HCV infection is an important risk factor for the development of chronic liver disease and liver cancer. OCLN was recently identified as a major cell entry factor for HCV (8
). Here, we have extensively explored the natural splicing diversity of OCLN
in normal human liver and shown that OCLN protein isoforms differ in their ability to support HCV infection in vitro
OCLN is an integral TJ protein. TJs connect neighboring cells, create the primary barrier to the diffusion of solutes, and polarize epithelial and endothelial cells by separation of the apical and basolateral plasma membrane domains. Several proteins, including the HCV entry factors OCLN and CLDN-1, can be found in TJ complexes. However, it seems that OCLN is not an obligatory part of these complexes, as TJs can be formed in its absence (2
). Furthermore, in a mouse model in which deletion of OCLN exon 3 resulted in the creation of a splicing form similar to the one we identified in human liver (OCLN-ex3del
), the structure and function of TJs were not affected (2
). The animals did not exhibit any clear phenotypes except chronic gastritis, abnormalities in the testes, salivary glands, and bones, and progressive accumulation of mineral deposits in the brains of aged animals (2
). The resulting OCLN-ex3del protein is N-terminally truncated and lacks the extracellular MARVEL domain but retains the intracellular ELL domain (7
). In agreement with the reported absence of expression of this form at the TJ (2
), we did not observe expression of the human recombinant protein encoded by this form on the cell membrane. In in vitro
infectivity assays, only OCLN protein forms with intact MARVEL domains (both extracellular loops encoded by exon 3 and the second transmembrane domain encoded by exon 4) could support HCV infection. Thus, we can conclude that the MARVEL domain is critical for OCLN function both as a TJ protein and as a receptor for HCV entry, but it might not be essential for other cell functions. The only splicing form identified in human liver that retains the MARVEL domain but lacks a part of the ELL domain (the OCLN-ex7ext
splicing form) encodes a protein that localizes to the cell membrane and is permissive for in vitro
HCV infection. It is possible, however, that this form was not as efficient in supporting infectivity as WT-OCLN due to the partial truncation of the intracellular ELL domain (Fig. ). Interestingly, OCLN proteins of humans and chimpanzees, the only species susceptible to HCV infection, are 100% identical, while OCLN of mice, a genus resistant to HCV infection, shares only 89% identity with human protein.
Among different human cells types, only hepatocytes are permissive to HCV infection and capable of supporting viral replication (11
). Possible explanations for this specificity are the following: HCV infects only polarized cells (however, many epithelial polarized cell types are not infected by HCV), and some components required for infection (OCLN, CLDN-1, CD81, and SR-B1) are absent in cells that resist infection. Particularly intriguing is why HCV does not infect blood cells (11
), the primary contact sites for HCV in the human body. Our results suggest that tissue and cell-specific relative expression of the permissive and nonpermissive splicing forms of OCLN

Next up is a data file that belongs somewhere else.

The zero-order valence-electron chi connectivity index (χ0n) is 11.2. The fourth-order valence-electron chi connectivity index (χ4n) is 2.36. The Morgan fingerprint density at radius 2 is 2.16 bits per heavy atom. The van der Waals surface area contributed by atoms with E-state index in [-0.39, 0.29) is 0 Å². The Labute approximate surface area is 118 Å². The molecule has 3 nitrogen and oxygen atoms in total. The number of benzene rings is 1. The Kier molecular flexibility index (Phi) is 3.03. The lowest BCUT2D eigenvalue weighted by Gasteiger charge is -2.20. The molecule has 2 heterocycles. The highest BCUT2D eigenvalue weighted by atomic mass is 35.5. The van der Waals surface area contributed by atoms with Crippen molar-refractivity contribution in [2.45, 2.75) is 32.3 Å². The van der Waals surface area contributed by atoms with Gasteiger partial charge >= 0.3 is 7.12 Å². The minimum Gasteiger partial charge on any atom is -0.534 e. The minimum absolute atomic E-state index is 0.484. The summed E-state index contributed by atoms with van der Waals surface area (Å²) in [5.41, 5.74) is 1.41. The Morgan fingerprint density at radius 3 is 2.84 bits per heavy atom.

might be a critical factor determining the susceptibility to HCV infection. However, our in vitro
infectivity assays that included different combinations of coexpressed OCLN constructs did not indicate that HCV entry is markedly repressed in the presence of OCLN-ex4del, a splice variant that does not support HCV entry. OCLN-ex4del retains the extracellular loops but lacks the second transmembrane domain (encoded by exon 4). Nonetheless, the relative HCV entry efficacy could be additionally influenced by the abundance of multiple different splice forms that might sequester potentially limiting adaptor molecules as well as cell polarity and result in more confined subcellular spatial distribution of the respective OCLN variants.
We did not observe mRNA expression of WT-OCLN or alternative splicing forms in human peripheral blood mononuclear cells, human-purified monocytes, or multiple blood-derived cell lines. At the same time, expression was high in other blood-derived cell lines, including the monocytic U-937 cell line, Epstein-Barr virus (EBV)-transformed human B-lymphocytes, and HTLV-1-transformed MT-2 cell line (T cells). Interestingly, it has been reported that both U-937 and MT2 cells may support some level of HCV infection. Such a discrepancy in OCLN expression and HCV infectivity in primary blood cells and transformed blood cells warrants future studies.
Genetic variants near the IL28B
(interleukin 28B) gene encoding interferon-γ3 are associated with response to alpha interferon-ribavirin combination therapy for HCV infection (14
) and spontaneous clearance of HCV (14
). Genetic factors that regulate relative expression of OCLN
splicing forms might affect HCV infection as well. Location of OCLN
in a duplicated region complicates genetic mapping. Currently, only a few single nucleotide polymorphisms (SNPs) in the HapMap database (www.hapmap.org/
) uniquely map within the full-length OCLN
gene. Future studies should explore genetic regulation of OCLN
expression in human tissues and whether OCLN isoforms play a role in the clinical outcome of HCV infection.